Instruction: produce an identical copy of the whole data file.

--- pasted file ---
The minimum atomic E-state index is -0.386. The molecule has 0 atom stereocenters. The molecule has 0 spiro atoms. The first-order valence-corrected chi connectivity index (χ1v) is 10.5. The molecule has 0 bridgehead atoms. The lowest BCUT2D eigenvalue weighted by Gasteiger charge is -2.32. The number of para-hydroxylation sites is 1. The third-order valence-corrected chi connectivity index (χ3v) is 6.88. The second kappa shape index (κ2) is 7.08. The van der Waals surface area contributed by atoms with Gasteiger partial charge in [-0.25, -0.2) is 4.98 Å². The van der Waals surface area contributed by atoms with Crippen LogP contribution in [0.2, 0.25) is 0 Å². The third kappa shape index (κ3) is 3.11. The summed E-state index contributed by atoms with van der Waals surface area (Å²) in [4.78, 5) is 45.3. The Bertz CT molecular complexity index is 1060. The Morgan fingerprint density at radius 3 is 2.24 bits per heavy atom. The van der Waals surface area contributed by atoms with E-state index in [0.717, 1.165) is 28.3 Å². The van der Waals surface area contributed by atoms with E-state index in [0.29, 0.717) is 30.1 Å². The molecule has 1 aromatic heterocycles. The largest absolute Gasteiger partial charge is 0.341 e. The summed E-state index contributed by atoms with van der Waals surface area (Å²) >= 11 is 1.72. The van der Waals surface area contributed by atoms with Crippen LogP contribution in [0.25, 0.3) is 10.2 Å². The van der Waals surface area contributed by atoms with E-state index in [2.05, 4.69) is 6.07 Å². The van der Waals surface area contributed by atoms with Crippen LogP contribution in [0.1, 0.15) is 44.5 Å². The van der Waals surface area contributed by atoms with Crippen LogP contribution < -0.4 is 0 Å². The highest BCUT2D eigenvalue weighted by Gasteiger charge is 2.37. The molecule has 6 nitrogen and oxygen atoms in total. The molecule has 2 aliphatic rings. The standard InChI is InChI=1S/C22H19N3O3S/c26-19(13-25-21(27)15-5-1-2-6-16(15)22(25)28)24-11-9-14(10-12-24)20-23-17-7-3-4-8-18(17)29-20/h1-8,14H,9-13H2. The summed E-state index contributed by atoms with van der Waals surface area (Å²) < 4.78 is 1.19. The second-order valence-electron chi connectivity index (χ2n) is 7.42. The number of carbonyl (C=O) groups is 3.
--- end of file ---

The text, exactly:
The minimum atomic E-state index is -0.386. The molecule has 0 atom stereocenters. The molecule has 0 spiro atoms. The first-order valence-corrected chi connectivity index (χ1v) is 10.5. The molecule has 0 bridgehead atoms. The lowest BCUT2D eigenvalue weighted by Gasteiger charge is -2.32. The number of para-hydroxylation sites is 1. The third-order valence-corrected chi connectivity index (χ3v) is 6.88. The second kappa shape index (κ2) is 7.08. The van der Waals surface area contributed by atoms with Gasteiger partial charge in [-0.25, -0.2) is 4.98 Å². The van der Waals surface area contributed by atoms with Crippen LogP contribution in [0.2, 0.25) is 0 Å². The third kappa shape index (κ3) is 3.11. The summed E-state index contributed by atoms with van der Waals surface area (Å²) in [4.78, 5) is 45.3. The Bertz CT molecular complexity index is 1060. The Morgan fingerprint density at radius 3 is 2.24 bits per heavy atom. The van der Waals surface area contributed by atoms with E-state index in [0.717, 1.165) is 28.3 Å². The van der Waals surface area contributed by atoms with E-state index in [0.29, 0.717) is 30.1 Å². The molecule has 1 aromatic heterocycles. The largest absolute Gasteiger partial charge is 0.341 e. The summed E-state index contributed by atoms with van der Waals surface area (Å²) >= 11 is 1.72. The van der Waals surface area contributed by atoms with Crippen LogP contribution in [0.25, 0.3) is 10.2 Å². The van der Waals surface area contributed by atoms with E-state index in [2.05, 4.69) is 6.07 Å². The van der Waals surface area contributed by atoms with Crippen LogP contribution in [0.1, 0.15) is 44.5 Å². The van der Waals surface area contributed by atoms with Crippen LogP contribution < -0.4 is 0 Å². The highest BCUT2D eigenvalue weighted by Gasteiger charge is 2.37. The molecule has 6 nitrogen and oxygen atoms in total. The molecule has 2 aliphatic rings. The standard InChI is InChI=1S/C22H19N3O3S/c26-19(13-25-21(27)15-5-1-2-6-16(15)22(25)28)24-11-9-14(10-12-24)20-23-17-7-3-4-8-18(17)29-20/h1-8,14H,9-13H2. The summed E-state index contributed by atoms with van der Waals surface area (Å²) < 4.78 is 1.19. The second-order valence-electron chi connectivity index (χ2n) is 7.42. The number of carbonyl (C=O) groups is 3.